B.K. Patra, J.
1. The four appellants along with 23 others were prosecuted on charges under Sections 147, 302/149, 436/149 and 380/149 I. P. C. The other 23 accused persons were acquitted of all the charges. Appellants 1, 2 and 3 who were accused Nos. 9, 10 and 11 respectively in the trial court were convicted under Section 147 I. P. C. and sentenced to undergo R. I. for one year each. Appellant No. 4 who was accused No. 21 in the trial Court was convicted under Sections 147 and 436/149. For his conviction under Section 436/149 I. P. C. he was sentenced to undergo R. I. for 5 years and no separate sentence was awarded for his conviction under Section 147 I. P. C. The four appellants were acquitted of all the other charges framed against them.
2. Communal riots took place in Rourkela and its suburbs in March, 1964. The incidents which gave rise to the present proceeding took place on the night of 21st March, 1964 at Biramitrapur which is 20 miles off from Rourkela. Prior to 20th March that year communal disturbances had taken place at Rourkela and hence a peace committee was formed at Biramitrapur on the 20th March, 1964 which was attended by several Hindus and Muslims. A precession was organised by members of both the communities and this procession went round the town raising slogans for communal amity. The procession dispersed after deciding that on the next day there would be a meeting to select volunteers to maintain peace. Accordingly on the next day P. W. 1 Mahammad Ibrahim went to the Labour Union Office where the meeting was to take place and waited there for about 2 hours, but nobody turned up. He returned back home. He saw some persons running helterskelter saying 'Ho gia' 'Ho gia'. On being questioned these people did not say anything to him. He also found that all shops were, closed in the market.
On the evening of that day i. e. 21-3-64 he found some non-Muslims moving on the road being armed and he became suspicious and went towards the Thana to ascertain from the S. I. of Police as to what steps were being taken to protect the lives and properties of the Muslims. He found the S. I. at the Post Office and learnt from him that military force was expected to arrive at Biramitrapur at about 9 A. M. He came back home and narrated the incident to his family members and neighbours. Then about 30 to 40 Muslims of the neighbourhood assembled in his house awaiting arrival of the military force.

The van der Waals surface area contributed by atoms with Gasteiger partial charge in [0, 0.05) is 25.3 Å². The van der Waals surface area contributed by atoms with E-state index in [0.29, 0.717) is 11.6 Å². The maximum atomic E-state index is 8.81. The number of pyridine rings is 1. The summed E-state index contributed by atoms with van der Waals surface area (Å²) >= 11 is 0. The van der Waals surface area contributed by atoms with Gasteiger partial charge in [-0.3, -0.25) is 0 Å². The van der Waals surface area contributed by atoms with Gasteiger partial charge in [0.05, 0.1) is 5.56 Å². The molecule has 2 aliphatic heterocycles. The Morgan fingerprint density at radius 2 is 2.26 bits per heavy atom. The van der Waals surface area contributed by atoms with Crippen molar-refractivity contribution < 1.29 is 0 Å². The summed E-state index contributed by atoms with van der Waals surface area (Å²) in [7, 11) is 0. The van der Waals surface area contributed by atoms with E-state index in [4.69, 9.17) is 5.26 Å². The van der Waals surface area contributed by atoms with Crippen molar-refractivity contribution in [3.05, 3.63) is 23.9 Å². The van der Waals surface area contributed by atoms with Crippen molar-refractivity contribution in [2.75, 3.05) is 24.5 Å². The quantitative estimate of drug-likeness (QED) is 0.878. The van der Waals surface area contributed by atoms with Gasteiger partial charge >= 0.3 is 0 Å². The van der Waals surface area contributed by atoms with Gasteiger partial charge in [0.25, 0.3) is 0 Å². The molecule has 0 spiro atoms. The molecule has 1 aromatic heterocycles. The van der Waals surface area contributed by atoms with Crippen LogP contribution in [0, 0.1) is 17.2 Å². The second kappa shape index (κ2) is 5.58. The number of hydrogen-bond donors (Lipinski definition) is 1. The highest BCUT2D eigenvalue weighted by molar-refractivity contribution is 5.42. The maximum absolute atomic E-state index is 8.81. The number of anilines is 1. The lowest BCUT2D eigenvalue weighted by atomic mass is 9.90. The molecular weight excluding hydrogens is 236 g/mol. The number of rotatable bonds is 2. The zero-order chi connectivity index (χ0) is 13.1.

At about 10 P.M. he saw Nagar Seth (since acquitted) going to the crossing in front of his house and asking people to come out, to loot and set fire to the Muslim houses and to kill them. Accused Banshi Tewari (since acquitted) blew a whistle and about 100 to 200 persons assembled there. They shouted slogans to kill, loot and set fire to the houses of the Muslims. The members of the mob were armed with deadly weapons such as falsias, lathis etc.
The mob first moved along the Gandhi Road and then came back towards P. W. 1's house where thev looted and set fire to the house of P. W. 1 and those of Walli Mahammad and Ushman. The Muslims therefore ran away to places of safety and while so running away, P. W. 1's nephew one Soef (P. W. 2) was shot by an arrow and was injured. One Khalil was struck on the head by iron rod by accused Ramji (since acquitted) and he fell down on the ground and was discovered dead the nest morning. Three other incidents in different localities of the town took place thereafter, but it is not necessary to make a detailed reference to the same, so far as the present appellants are concerned because none of the prosecution witnesses has spoken about the presence of the appellants at those places, although it has been proved that the mob set fire to several houses of Muslims at those three places.